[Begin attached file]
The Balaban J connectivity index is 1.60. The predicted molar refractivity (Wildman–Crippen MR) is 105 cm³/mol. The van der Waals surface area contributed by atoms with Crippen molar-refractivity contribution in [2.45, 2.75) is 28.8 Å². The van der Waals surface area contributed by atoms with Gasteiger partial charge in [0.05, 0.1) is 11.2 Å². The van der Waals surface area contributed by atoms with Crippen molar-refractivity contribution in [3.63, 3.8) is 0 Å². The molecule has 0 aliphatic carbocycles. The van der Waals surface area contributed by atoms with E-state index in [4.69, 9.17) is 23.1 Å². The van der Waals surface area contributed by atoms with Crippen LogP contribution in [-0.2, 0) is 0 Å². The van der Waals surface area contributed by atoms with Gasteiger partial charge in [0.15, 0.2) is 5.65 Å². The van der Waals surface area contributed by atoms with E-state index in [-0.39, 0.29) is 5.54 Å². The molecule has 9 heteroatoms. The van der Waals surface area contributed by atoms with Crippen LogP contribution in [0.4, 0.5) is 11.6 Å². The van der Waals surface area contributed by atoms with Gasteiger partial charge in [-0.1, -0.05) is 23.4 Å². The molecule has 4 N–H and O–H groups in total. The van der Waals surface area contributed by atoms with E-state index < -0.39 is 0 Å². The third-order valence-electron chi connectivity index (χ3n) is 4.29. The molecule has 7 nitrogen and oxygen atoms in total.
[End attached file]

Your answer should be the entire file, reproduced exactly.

The Balaban J connectivity index is 1.60. The predicted molar refractivity (Wildman–Crippen MR) is 105 cm³/mol. The van der Waals surface area contributed by atoms with Crippen molar-refractivity contribution in [2.45, 2.75) is 28.8 Å². The van der Waals surface area contributed by atoms with Gasteiger partial charge in [0.05, 0.1) is 11.2 Å². The van der Waals surface area contributed by atoms with Crippen molar-refractivity contribution in [3.63, 3.8) is 0 Å². The molecule has 0 aliphatic carbocycles. The van der Waals surface area contributed by atoms with E-state index in [4.69, 9.17) is 23.1 Å². The van der Waals surface area contributed by atoms with Crippen LogP contribution in [-0.2, 0) is 0 Å². The van der Waals surface area contributed by atoms with Gasteiger partial charge in [0.15, 0.2) is 5.65 Å². The van der Waals surface area contributed by atoms with E-state index in [-0.39, 0.29) is 5.54 Å². The molecule has 9 heteroatoms. The van der Waals surface area contributed by atoms with Crippen LogP contribution in [0.4, 0.5) is 11.6 Å². The van der Waals surface area contributed by atoms with Gasteiger partial charge in [-0.1, -0.05) is 23.4 Å². The molecule has 4 N–H and O–H groups in total. The van der Waals surface area contributed by atoms with E-state index < -0.39 is 0 Å². The third-order valence-electron chi connectivity index (χ3n) is 4.29. The molecule has 7 nitrogen and oxygen atoms in total.